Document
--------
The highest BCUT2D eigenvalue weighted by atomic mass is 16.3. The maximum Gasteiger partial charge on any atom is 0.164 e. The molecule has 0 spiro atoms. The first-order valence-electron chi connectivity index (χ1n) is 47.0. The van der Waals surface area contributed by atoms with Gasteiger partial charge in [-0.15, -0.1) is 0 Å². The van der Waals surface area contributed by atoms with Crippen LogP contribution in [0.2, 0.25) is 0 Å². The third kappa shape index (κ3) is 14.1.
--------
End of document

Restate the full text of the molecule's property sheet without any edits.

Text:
The highest BCUT2D eigenvalue weighted by atomic mass is 16.3. The maximum Gasteiger partial charge on any atom is 0.164 e. The molecule has 0 spiro atoms. The first-order valence-electron chi connectivity index (χ1n) is 47.0. The van der Waals surface area contributed by atoms with Gasteiger partial charge in [-0.15, -0.1) is 0 Å². The van der Waals surface area contributed by atoms with Crippen LogP contribution in [0.2, 0.25) is 0 Å². The third kappa shape index (κ3) is 14.1.